by Jessica Martinez
Published by Simon Pulse
On October 15, 2013
Source: e-ARC requested from the publisher on Edelweiss.
Description of the book from author's website: No one has ever believed that Mo and Annie are just friends. How can a guy and a girl really be best friends? Then the summer before senior year, Mo’s father loses his job, and by extension his work visa. Instantly, life for Annie and Mo crumbles. Although Mo has lived in America for most of his life, he’ll be forced to move to Jordan. The prospect of leaving his home is devastating, and returning to a world where he no longer belongs terrifies him. Desperate to save him, Annie proposes they tell a colossal lie—that they are in love. Mo agrees because marrying Annie is the only way he can stay. Annie just wants to keep her best friend, but what happens when it becomes a choice between saving Mo and her own chance at real love?My take: I really enjoyed Virtuosity by this author, and I was excited to try The Vow. I was immediately drawn in by the friendship between Annie and Mo, each of whom has gone through some difficult times. Annie's family was torn apart by a horrible tragedy, and Annie was the collateral damage as her parents turned both distant and overprotective. Mo, the only Muslim in a small Kentucky town, had a tough time integrating himself into this homogenous community. The friendship between the two was touching and felt genuine to me, and I loved the well-done dual POV. There were some lovely, well-drawn moments that were used to sketch the history of friendship between the two.
The middle of the book -- the part where, as the blurb indicated, Annie and Mo decide to get married so that Mo doesn't have to leave the country -- was where the story fell apart a little for me. The two are advised by a law student that a sham marriage is a felony. The law student is attractive and blond in the mold of Elle Woods, which almost made it seem like the book was going to edge into romantic comedy territory. And indeed, that is the place where most of these fake marriage stories (Green Card, The Proposal) usually end up in American popular culture.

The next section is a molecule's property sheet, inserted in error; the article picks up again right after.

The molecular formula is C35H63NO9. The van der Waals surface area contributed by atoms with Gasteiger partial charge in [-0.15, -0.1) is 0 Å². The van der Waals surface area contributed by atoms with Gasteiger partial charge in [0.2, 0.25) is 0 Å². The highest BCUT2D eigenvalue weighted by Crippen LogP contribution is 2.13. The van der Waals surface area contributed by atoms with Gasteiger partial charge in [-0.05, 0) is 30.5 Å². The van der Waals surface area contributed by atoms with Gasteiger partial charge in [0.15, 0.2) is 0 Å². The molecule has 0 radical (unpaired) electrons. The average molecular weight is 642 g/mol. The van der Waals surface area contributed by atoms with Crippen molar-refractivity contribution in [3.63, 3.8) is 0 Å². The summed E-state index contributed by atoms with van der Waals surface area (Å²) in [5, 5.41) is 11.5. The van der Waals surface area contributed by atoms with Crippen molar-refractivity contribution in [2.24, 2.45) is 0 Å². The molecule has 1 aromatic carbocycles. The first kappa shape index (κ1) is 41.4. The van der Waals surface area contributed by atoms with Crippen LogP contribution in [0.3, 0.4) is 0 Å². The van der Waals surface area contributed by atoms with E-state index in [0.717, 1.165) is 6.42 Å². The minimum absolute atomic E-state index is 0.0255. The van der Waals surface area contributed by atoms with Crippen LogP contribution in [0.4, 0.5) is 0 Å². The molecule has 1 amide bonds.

Fortunately, the story didn't veer into comedy, but I felt that the middle of the book spent too much time focusing on others' reaction to the marriage, most of which revolved around a widespread belief that Annie and Mo couldn't possibly be platonic friends. Annie has just found a boyfriend, who is understandably upset to learn that she's now married, but their relationship was so new that I thought his reaction should have been "dodged a bullet!" rather than "how could you?" Annie's parents are also upset, but their outrage seemed based on Mo's religion than the fact that their high school daughter just got married without telling them.
I also felt that Annie and Mo's motivations seemed a little shaky. At times, I felt that Annie offered to marry Mo as a way to get her parents' attention. Annie's stated rationale for engineering the marriage is that she doesn't want to lose her friend. Seriously? Is there anyone out there who hasn't been tearfully separated from a best friend at some point in their life? The sham marriage would have felt more justifiable to me if Mo had faced actual danger or persecution back home, but the book suggests that he simply prefers stay in the US and go to an Ivy League college.
In the end, I couldn't really figure out the point of the story. Was it about small town prejudice, immigration and the American dream? About exploring the lengths someone would go for friendship? About the morality of lying and when that's okay? About Annie having to decide between loyalty to a friend and a chance at real love? For me, it ended up being a little bit about all of those things without delving deeply enough into any of the issues to satisfy me 100%.
That said, I loved the writing and I did appreciate the ending -- the fact that the book (highlight for spoiler) stuck to its guns and didn't have Annie and Mo fall in love for real, (end spoiler) forcing Annie and Mo to really own up to the consequences of what they did. Though The Vow wasn't a perfect read for me, there was a lot in the book that I liked and I look forward to reading more by Jessica Martinez!